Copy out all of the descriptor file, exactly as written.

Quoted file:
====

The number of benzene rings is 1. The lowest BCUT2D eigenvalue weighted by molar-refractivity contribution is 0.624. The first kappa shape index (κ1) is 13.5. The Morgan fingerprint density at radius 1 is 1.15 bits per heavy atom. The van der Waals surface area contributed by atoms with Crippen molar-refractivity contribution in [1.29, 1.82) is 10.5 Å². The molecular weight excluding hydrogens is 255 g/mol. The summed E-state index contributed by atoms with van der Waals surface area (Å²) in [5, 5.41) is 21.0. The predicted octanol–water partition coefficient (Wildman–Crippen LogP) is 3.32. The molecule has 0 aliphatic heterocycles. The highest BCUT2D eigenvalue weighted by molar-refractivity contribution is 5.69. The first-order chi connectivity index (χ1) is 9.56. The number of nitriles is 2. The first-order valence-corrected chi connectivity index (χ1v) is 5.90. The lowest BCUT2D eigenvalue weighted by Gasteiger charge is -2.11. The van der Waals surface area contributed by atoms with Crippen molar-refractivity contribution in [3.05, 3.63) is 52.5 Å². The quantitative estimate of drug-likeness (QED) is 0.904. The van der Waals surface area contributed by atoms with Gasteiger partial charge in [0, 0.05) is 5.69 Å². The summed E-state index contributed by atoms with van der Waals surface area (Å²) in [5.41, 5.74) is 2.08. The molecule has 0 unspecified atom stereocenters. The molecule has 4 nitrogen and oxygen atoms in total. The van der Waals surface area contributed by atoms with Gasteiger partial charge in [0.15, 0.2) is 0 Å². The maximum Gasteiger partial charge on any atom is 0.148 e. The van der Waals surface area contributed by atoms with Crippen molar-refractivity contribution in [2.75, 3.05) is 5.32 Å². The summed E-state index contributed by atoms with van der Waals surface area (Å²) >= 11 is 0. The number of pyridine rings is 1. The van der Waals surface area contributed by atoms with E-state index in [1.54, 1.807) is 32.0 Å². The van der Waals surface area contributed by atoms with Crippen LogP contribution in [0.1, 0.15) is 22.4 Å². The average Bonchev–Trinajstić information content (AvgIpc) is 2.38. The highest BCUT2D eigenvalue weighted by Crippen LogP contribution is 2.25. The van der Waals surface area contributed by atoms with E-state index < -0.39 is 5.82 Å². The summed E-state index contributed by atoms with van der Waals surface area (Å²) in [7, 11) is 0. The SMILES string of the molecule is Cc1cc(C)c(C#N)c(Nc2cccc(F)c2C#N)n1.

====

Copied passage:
The number of benzene rings is 1. The lowest BCUT2D eigenvalue weighted by molar-refractivity contribution is 0.624. The first kappa shape index (κ1) is 13.5. The Morgan fingerprint density at radius 1 is 1.15 bits per heavy atom. The van der Waals surface area contributed by atoms with Crippen molar-refractivity contribution in [1.29, 1.82) is 10.5 Å². The molecular weight excluding hydrogens is 255 g/mol. The summed E-state index contributed by atoms with van der Waals surface area (Å²) in [5, 5.41) is 21.0. The predicted octanol–water partition coefficient (Wildman–Crippen LogP) is 3.32. The molecule has 0 aliphatic heterocycles. The highest BCUT2D eigenvalue weighted by molar-refractivity contribution is 5.69. The first-order chi connectivity index (χ1) is 9.56. The number of nitriles is 2. The first-order valence-corrected chi connectivity index (χ1v) is 5.90. The lowest BCUT2D eigenvalue weighted by Gasteiger charge is -2.11. The van der Waals surface area contributed by atoms with Crippen molar-refractivity contribution in [3.05, 3.63) is 52.5 Å². The quantitative estimate of drug-likeness (QED) is 0.904. The van der Waals surface area contributed by atoms with Gasteiger partial charge in [0, 0.05) is 5.69 Å². The summed E-state index contributed by atoms with van der Waals surface area (Å²) in [5.41, 5.74) is 2.08. The molecule has 0 unspecified atom stereocenters. The molecule has 4 nitrogen and oxygen atoms in total. The van der Waals surface area contributed by atoms with Gasteiger partial charge in [0.15, 0.2) is 0 Å². The maximum Gasteiger partial charge on any atom is 0.148 e. The van der Waals surface area contributed by atoms with Crippen molar-refractivity contribution in [2.75, 3.05) is 5.32 Å². The summed E-state index contributed by atoms with van der Waals surface area (Å²) >= 11 is 0. The number of pyridine rings is 1. The van der Waals surface area contributed by atoms with E-state index in [1.54, 1.807) is 32.0 Å². The van der Waals surface area contributed by atoms with Crippen LogP contribution in [0.1, 0.15) is 22.4 Å². The average Bonchev–Trinajstić information content (AvgIpc) is 2.38. The highest BCUT2D eigenvalue weighted by Crippen LogP contribution is 2.25. The van der Waals surface area contributed by atoms with E-state index < -0.39 is 5.82 Å². The summed E-state index contributed by atoms with van der Waals surface area (Å²) in [7, 11) is 0. The SMILES string of the molecule is Cc1cc(C)c(C#N)c(Nc2cccc(F)c2C#N)n1.